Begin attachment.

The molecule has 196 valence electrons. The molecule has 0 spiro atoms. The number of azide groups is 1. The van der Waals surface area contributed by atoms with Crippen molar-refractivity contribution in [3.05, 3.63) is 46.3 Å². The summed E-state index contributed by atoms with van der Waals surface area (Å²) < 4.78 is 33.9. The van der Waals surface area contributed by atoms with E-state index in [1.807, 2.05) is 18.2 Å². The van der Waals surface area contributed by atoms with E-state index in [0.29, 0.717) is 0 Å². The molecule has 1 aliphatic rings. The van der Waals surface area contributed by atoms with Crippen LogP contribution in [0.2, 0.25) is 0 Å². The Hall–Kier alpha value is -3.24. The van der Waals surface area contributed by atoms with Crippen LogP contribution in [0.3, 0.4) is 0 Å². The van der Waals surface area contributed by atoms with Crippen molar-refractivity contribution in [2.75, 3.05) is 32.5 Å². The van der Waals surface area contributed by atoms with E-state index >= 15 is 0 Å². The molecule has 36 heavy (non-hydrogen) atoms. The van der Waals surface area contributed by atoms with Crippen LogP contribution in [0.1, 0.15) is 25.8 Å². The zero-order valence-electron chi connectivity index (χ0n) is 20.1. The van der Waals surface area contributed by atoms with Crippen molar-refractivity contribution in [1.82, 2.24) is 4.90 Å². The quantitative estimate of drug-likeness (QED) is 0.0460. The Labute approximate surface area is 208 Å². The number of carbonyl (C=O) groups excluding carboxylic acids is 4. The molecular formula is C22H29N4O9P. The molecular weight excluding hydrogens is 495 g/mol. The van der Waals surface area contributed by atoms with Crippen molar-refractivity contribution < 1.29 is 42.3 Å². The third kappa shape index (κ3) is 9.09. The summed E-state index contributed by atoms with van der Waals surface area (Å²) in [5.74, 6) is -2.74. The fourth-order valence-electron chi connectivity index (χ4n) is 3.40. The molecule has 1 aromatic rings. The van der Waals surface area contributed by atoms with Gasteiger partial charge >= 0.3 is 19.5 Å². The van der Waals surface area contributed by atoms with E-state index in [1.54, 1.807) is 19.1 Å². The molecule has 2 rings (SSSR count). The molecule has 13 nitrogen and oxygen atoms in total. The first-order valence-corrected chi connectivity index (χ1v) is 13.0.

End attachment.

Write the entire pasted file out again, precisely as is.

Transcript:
The molecule has 196 valence electrons. The molecule has 0 spiro atoms. The number of azide groups is 1. The van der Waals surface area contributed by atoms with Crippen molar-refractivity contribution in [3.05, 3.63) is 46.3 Å². The summed E-state index contributed by atoms with van der Waals surface area (Å²) < 4.78 is 33.9. The van der Waals surface area contributed by atoms with E-state index in [1.807, 2.05) is 18.2 Å². The van der Waals surface area contributed by atoms with E-state index in [0.29, 0.717) is 0 Å². The molecule has 1 aliphatic rings. The van der Waals surface area contributed by atoms with Crippen LogP contribution in [0.2, 0.25) is 0 Å². The Hall–Kier alpha value is -3.24. The van der Waals surface area contributed by atoms with Crippen LogP contribution in [0.3, 0.4) is 0 Å². The van der Waals surface area contributed by atoms with Crippen molar-refractivity contribution in [2.75, 3.05) is 32.5 Å². The van der Waals surface area contributed by atoms with E-state index >= 15 is 0 Å². The molecule has 36 heavy (non-hydrogen) atoms. The van der Waals surface area contributed by atoms with Crippen LogP contribution in [0.1, 0.15) is 25.8 Å². The zero-order valence-electron chi connectivity index (χ0n) is 20.1. The van der Waals surface area contributed by atoms with Crippen molar-refractivity contribution in [1.82, 2.24) is 4.90 Å². The quantitative estimate of drug-likeness (QED) is 0.0460. The Labute approximate surface area is 208 Å². The number of carbonyl (C=O) groups excluding carboxylic acids is 4. The molecular formula is C22H29N4O9P. The molecular weight excluding hydrogens is 495 g/mol. The van der Waals surface area contributed by atoms with Crippen molar-refractivity contribution < 1.29 is 42.3 Å². The third kappa shape index (κ3) is 9.09. The summed E-state index contributed by atoms with van der Waals surface area (Å²) in [5.74, 6) is -2.74. The fourth-order valence-electron chi connectivity index (χ4n) is 3.40. The molecule has 1 aromatic rings. The van der Waals surface area contributed by atoms with Gasteiger partial charge >= 0.3 is 19.5 Å². The van der Waals surface area contributed by atoms with E-state index in [1.54, 1.807) is 19.1 Å². The molecule has 2 rings (SSSR count). The molecule has 13 nitrogen and oxygen atoms in total. The first-order valence-corrected chi connectivity index (χ1v) is 13.0.